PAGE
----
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In Flash CS3 Professional Essential Training, instructor Rich Shupe delves into the key aspects of working with Flash CS3 to create professional animations, design interactive websites, and incorporate audio and video into self-contained presentations. The training covers using the drawing and color tools, mastering the essentials of animation, and working with type, graphics, sound, and video. Rich also introduces the essentials of working with ActionScript 3.0. Exercise files accompany the tutorials.
This brief video sets out to answer the question, "what is a keyframe?" I've segmented this out into a small video, just because of its importance, not only as a precursor for the rest of the chapter, but also to virtually all of the animation techniques that you'll learn. To help bring focus to this question, I'm going to skip ahead a bit, but if anything seems out of context don't worry. Everything introduced in this video will be reviewed shortly. Again, what is a keyframe? In a nutshell, a keyframe is one way of representing author defined information in an animation. For example, let's consider the file in front of us. We have an empty stage and, an empty timeline. So far, I, the file's author, have not to defined any new information, but I'm going to come down to my library, and choose this movie clip, and drag it onto the stage. Note that the timeline has been populated by content, and if I click to deselect the movie clip, you'll see that this frame is represented by a dark, black circle. That indicates a keyframe. If I add frames by going out to the number of frames that I want to add, and then say Insert > Timeline > Frame, I'll again click to deselect the movie clip, and you'll note that, that black circle only appears in frame 1. The remainder of the frames are unaffected until the last frame, where a vertical rectangle is simply indicating the end of the frame span.
Why then is there only one keyframe? Well, what new information have I, the author defined? Well, I've clearly defined the position of this movie clip on the stage so, its X/Y coordinate is now new information. When I click the movie clip to select it, you'll see that the entire frame span is selected. Not just the first frame, or not just the frame in which the playback head resides. Furthermore, while the playback head happens to be in frame 10 right now, if I move this circle across the stage, and look at any other frame, you'll see that the circle resides in a new location in all 10 frames. Again, this is because there's only one keyframe, as I've only introduced one bit of author defined information. Okay, so, let's talk about putting another keyframe in. Let's move our circle back to the left side of the screen, and let's go to frame 10, and select only that frame in the timeline, and then say Insert > Timeline > Keyframe. I now have another black circle. In adding that keyframe I've started the process of adding new author defined information to the animation. I'm going to move circle to the other side of the stage, and now I have a keyframe with a circle here, and then I have span of frames from 1-9, just as I had before adding the second keyframe, and in that span, the circle is always on the left side of the screen. Now, I have two bits of author defined information, an X/Y coordinate in frame 1, and another X/Y coordinate in frame 10, and I can use that information to let the computer help me create an animation. We'll look at this again in animation techniques, but I'm going to select the first keyframe of the span, and I'm going to come down to my Property Inspector, and I'm going to choose Motion from the Tween menu. I'm doing this a little prematurely just to indicate the difference between a regular frame, or in this case a computer interpolated frame, and a keyframe. So, here in frame 1, I can select this item, deselect it, etc. I can manipulate it, and in frame 10, I can do the same thing, but in frame 6 for an example, I can't even select my item. Rather it's intentionally difficult for you to select the item.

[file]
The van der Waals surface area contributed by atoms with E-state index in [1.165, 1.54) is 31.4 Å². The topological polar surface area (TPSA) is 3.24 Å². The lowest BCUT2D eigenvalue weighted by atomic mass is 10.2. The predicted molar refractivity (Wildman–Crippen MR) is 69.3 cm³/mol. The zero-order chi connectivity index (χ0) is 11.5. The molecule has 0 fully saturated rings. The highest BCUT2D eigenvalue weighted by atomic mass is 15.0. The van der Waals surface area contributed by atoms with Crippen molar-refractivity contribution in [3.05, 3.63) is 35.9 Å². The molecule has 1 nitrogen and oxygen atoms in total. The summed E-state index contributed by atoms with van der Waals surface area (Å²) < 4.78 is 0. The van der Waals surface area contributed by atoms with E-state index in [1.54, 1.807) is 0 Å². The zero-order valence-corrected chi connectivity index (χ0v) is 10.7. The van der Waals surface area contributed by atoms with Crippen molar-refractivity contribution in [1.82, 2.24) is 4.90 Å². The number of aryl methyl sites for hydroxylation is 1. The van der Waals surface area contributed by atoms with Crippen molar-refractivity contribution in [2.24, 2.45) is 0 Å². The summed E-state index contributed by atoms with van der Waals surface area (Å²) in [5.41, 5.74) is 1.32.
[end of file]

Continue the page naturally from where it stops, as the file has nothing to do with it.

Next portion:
I can if I want to, select a frame, and add a new keyframe, but in the case of working on the stage, the idea behind this is that this is not an area where you have introduced new information, and the computer has interpolated all of the between frames between frame 1, and 10, and figured out the position of that circle all the way across the animation again, if you want to insert user-defined information, you need to define a new keyframe. So, we'll choose frame 6, say Insert > Timeline > Keyframe, and now this item is selectable again, we can move it down here for example, and then we can see the computer again, do the work on the interpolated frames, going between frame 1, and 6, and then between six, and 10. So, the keyframe is something that you insert to define new information for your animation, and then through various animation techniques, some of which are computer aided, such as this one, the rest of the frames are interpolated, or otherwise determined. So, we'll look at that again in detail, looking at the animation techniques in a later chapter, but for now I just wanted to stress the idea behind the keyframe, and how it differs from a regular frame.
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